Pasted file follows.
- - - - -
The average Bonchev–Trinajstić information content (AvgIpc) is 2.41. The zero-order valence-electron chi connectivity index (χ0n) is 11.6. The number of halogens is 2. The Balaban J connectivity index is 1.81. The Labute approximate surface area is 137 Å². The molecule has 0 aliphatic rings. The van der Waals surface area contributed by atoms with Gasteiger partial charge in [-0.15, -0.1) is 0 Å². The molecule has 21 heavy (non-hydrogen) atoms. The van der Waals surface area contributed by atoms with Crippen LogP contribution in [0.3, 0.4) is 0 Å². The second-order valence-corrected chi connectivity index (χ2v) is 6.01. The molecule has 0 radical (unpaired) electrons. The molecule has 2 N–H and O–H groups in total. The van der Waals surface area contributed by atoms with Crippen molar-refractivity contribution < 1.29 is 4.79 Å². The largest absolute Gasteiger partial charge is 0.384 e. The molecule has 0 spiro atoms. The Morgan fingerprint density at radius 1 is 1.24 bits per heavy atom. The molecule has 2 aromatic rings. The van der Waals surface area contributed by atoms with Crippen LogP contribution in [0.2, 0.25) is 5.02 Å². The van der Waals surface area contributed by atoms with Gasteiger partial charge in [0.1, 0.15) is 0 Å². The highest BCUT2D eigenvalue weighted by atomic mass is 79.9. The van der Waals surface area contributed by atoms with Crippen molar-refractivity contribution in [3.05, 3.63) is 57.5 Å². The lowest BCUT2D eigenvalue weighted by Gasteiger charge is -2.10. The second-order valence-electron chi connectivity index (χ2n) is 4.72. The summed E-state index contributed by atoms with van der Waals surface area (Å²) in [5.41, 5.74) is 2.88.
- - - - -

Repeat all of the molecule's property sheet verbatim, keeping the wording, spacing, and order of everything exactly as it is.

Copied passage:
The average Bonchev–Trinajstić information content (AvgIpc) is 2.41. The zero-order valence-electron chi connectivity index (χ0n) is 11.6. The number of halogens is 2. The Balaban J connectivity index is 1.81. The Labute approximate surface area is 137 Å². The molecule has 0 aliphatic rings. The van der Waals surface area contributed by atoms with Gasteiger partial charge in [-0.15, -0.1) is 0 Å². The molecule has 21 heavy (non-hydrogen) atoms. The van der Waals surface area contributed by atoms with Crippen LogP contribution in [0.3, 0.4) is 0 Å². The second-order valence-corrected chi connectivity index (χ2v) is 6.01. The molecule has 0 radical (unpaired) electrons. The molecule has 2 N–H and O–H groups in total. The van der Waals surface area contributed by atoms with Crippen molar-refractivity contribution < 1.29 is 4.79 Å². The largest absolute Gasteiger partial charge is 0.384 e. The molecule has 0 spiro atoms. The Morgan fingerprint density at radius 1 is 1.24 bits per heavy atom. The molecule has 2 aromatic rings. The van der Waals surface area contributed by atoms with Crippen LogP contribution in [0.2, 0.25) is 5.02 Å². The van der Waals surface area contributed by atoms with Gasteiger partial charge in [0.1, 0.15) is 0 Å². The highest BCUT2D eigenvalue weighted by atomic mass is 79.9. The van der Waals surface area contributed by atoms with Crippen molar-refractivity contribution in [3.05, 3.63) is 57.5 Å². The lowest BCUT2D eigenvalue weighted by Gasteiger charge is -2.10. The second-order valence-electron chi connectivity index (χ2n) is 4.72. The summed E-state index contributed by atoms with van der Waals surface area (Å²) in [5.41, 5.74) is 2.88.